This was a retrospective case note review of 520 eyes from 438 patients who had undergone TE with MMC (205 eyes; group 1), PTE with MMC (189 eyes; group 2), and VC with or without combined cataract extraction and MMC augmentation (126 eyes; group 3) to control IOP at University Hospital of North Midlands NHS Trust in the United Kingdom between June 1, 2010, and June 30, 2014 (60-month period). All surgeries were performed by a single surgeon. This study has been approved by the review board at the University Hospital North Midlands Clinical Audit Team. Potential participants are presented (either verbally or in writing) with the same information required in a written consent document, but documentation of the process (signing of the consent form) was waived by the Institutional Review Board. The use of protected health information when conducting this research is in accordance with the Privacy Rule of the Health Insurance Portability and Accountability Act.
The inclusion criteria for our study were as follows:
Diagnosis of primary open-angle glaucoma and primary angle closure glaucoma (PACG).
No previous glaucoma surgery.
IOP measured with Goldmann applanation tonometry.
Completed at least 1 year of follow-up duration postoperatively.
The exclusion criteria were secondary etiology such as traumatic, neovascular, exfoliative, pigmentary, congenital, and uveitic glaucoma.
All surgeries were performed by a single surgeon. The type of anesthetic was determined by patient suitability, and the procedure(s) were carried out under general or local anesthesia. TE with MMC was performed with a fornix-based conjunctival flap, followed by application of MMC (0.2 mg/mL) for 3 minutes under the conjunctiva posteriorly. The wound was then irrigated with balanced salt solution. A 4×4 mm2 scleral flap was made and extended up to the clear cornea. Two releasable 10-0 nylon sutures were placed before entering the anterior chamber. TE was done using a diamond blade followed by closure of the scleral flap and conjunctiva with 10-0 monofilament nylon sutures. Postoperatively, all patients received topical 0.5% chloramphenicol, 1% prednisolone acetate, and 1% cyclopentolate. In combined PTE, phacoemulsification and intraocular lens implant was performed through a separate corneal tunnel incision.
In VC, a fornix-based conjunctival flap was fashioned followed by application of MMC (0.2 mg/mL) for 3 minutes under the conjunctiva posteriorly. A one-third thickness scleral flap was raised extending the clear cornea. A deep scleral flap was made 1 mm inside this flap and extended to the scleral spur. Schlemms canal was deroofed while extending the deep flap and further extended through the clear cornea leaving a window of Descemet’s membrane. Dilatation of cut ends of Schlemms canal was performed with Healon GV after the deep sclerectomy. The superficial flap was sutured with 10/0 Vicryl or 10/0 nylon and viscoelastic was then injected into the subscleral space. In the combined procedure, phacoemulsification of cataract with implantation of intraocular lens was completed through a separate corneal tunnel.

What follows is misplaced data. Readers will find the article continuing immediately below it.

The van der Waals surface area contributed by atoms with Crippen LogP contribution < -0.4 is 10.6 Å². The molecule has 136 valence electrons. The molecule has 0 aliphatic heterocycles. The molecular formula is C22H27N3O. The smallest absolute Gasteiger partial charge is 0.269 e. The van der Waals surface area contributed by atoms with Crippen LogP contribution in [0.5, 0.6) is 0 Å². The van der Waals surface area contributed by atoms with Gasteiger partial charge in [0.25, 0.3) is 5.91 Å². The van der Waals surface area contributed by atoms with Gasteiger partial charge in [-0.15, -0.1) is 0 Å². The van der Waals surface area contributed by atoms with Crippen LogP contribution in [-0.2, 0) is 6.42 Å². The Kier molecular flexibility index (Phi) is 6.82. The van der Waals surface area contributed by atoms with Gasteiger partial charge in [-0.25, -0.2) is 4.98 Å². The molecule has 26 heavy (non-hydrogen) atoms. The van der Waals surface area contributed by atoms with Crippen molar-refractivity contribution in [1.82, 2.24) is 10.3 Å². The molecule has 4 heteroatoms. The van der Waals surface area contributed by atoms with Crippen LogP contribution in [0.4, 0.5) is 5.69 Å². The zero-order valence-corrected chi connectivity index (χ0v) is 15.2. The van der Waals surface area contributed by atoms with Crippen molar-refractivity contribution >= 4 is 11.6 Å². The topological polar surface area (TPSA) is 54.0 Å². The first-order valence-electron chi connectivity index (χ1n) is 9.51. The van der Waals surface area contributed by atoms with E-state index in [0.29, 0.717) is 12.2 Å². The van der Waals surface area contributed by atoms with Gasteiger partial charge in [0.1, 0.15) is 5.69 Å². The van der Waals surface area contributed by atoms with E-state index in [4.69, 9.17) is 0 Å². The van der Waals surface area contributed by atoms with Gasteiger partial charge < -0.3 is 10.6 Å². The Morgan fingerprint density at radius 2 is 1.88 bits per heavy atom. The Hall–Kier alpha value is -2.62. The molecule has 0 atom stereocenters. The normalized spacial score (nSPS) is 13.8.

Medical records were retrospectively reviewed and relevant data were transferred to a standardized form which included patient demographic information, type of glaucoma, and intraoperative information. Preoperative and postoperative data were collected for change in IOP, BCVA (logMAR), stabilization of MD on visual field testing, number of topical medications, incidence of postoperative complications, and additional surgical interventions required.
The main outcome measure was success rate of procedure, as determined by IOP goals, postoperative number of topical medications, and further surgery. Complete success was defined as postoperative IOP control of <20 mmHg and/or 20% reduction from baseline, whereas qualified success was defined as postoperative IOP control of <20 mmHg with single topical agent. Cases requiring more than one topical agent and/or repeat surgery were considered as failure. Statistical differences across all three surgical subgroups were calculated using the one-way analysis of variance.
Postoperative complications were stratified into early (<1 month), late (>1 month), or recurrent (occurring more than once after surgery). Hypotony was defined as shallow anterior chamber with choroidal effusion on one or more occasions after surgery, and considered prolonged if it persisted for more than or equal to 2 weeks. Bleb leak was defined as either a positive Siedel’s test or visible conjunctival leak after surgery.
Statistical analysis was performed using MATLAB R2013b (The Mathwork, Natick, MA, USA). Between-group comparisons were performed using independent t-tests for normally distributed continuous variables, while a corresponding nonparametric test was used for nonnormally distributed samples. For categorical variables, Pearson’s χ2 test or Fisher’s exact test was performed. Multivariate logistic regression (including demographic information, use of topical medication, preoperative variance) was performed for postoperative profiles that included three factors, IOP, BCVA, and MD. A similar model was constructed for comparing TE, PTE, and VC groups. Kaplan–Meier survival analysis and the log-rank test were performed for the time to complete and qualified and failed success rates. A p-value of <0.05 was considered statistically significant. Mixed linear regression models were constructed to determine estimated predictive values of demographic data, use of topical agents, baseline and postoperative IOP, and optical (ie, BCVA and MD) profile.